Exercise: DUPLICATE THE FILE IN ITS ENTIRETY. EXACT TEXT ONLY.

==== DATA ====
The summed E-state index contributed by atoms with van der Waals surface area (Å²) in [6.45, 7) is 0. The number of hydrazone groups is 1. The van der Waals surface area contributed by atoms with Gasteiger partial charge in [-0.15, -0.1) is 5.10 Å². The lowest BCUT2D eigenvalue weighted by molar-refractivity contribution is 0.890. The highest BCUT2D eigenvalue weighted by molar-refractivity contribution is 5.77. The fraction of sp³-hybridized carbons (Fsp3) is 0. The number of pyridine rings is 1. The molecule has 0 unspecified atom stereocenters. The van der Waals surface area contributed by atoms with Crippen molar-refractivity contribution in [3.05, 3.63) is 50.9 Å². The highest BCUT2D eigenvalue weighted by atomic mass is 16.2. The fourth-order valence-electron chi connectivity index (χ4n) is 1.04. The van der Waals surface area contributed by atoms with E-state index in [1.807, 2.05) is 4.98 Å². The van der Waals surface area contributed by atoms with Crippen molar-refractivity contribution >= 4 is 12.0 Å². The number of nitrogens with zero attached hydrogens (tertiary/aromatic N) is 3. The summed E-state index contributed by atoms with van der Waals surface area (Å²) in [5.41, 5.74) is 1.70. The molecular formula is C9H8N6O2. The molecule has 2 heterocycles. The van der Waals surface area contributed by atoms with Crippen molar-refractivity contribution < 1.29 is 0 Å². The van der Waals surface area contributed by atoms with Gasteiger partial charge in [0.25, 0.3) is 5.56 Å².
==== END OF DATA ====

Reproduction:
The summed E-state index contributed by atoms with van der Waals surface area (Å²) in [6.45, 7) is 0. The number of hydrazone groups is 1. The van der Waals surface area contributed by atoms with Gasteiger partial charge in [-0.15, -0.1) is 5.10 Å². The lowest BCUT2D eigenvalue weighted by molar-refractivity contribution is 0.890. The highest BCUT2D eigenvalue weighted by molar-refractivity contribution is 5.77. The fraction of sp³-hybridized carbons (Fsp3) is 0. The number of pyridine rings is 1. The molecule has 0 unspecified atom stereocenters. The van der Waals surface area contributed by atoms with Crippen molar-refractivity contribution in [3.05, 3.63) is 50.9 Å². The highest BCUT2D eigenvalue weighted by atomic mass is 16.2. The fourth-order valence-electron chi connectivity index (χ4n) is 1.04. The van der Waals surface area contributed by atoms with E-state index in [1.807, 2.05) is 4.98 Å². The van der Waals surface area contributed by atoms with Crippen molar-refractivity contribution >= 4 is 12.0 Å². The number of nitrogens with zero attached hydrogens (tertiary/aromatic N) is 3. The summed E-state index contributed by atoms with van der Waals surface area (Å²) in [5.41, 5.74) is 1.70. The molecular formula is C9H8N6O2. The molecule has 2 heterocycles. The van der Waals surface area contributed by atoms with Crippen molar-refractivity contribution < 1.29 is 0 Å². The van der Waals surface area contributed by atoms with Gasteiger partial charge in [0.25, 0.3) is 5.56 Å².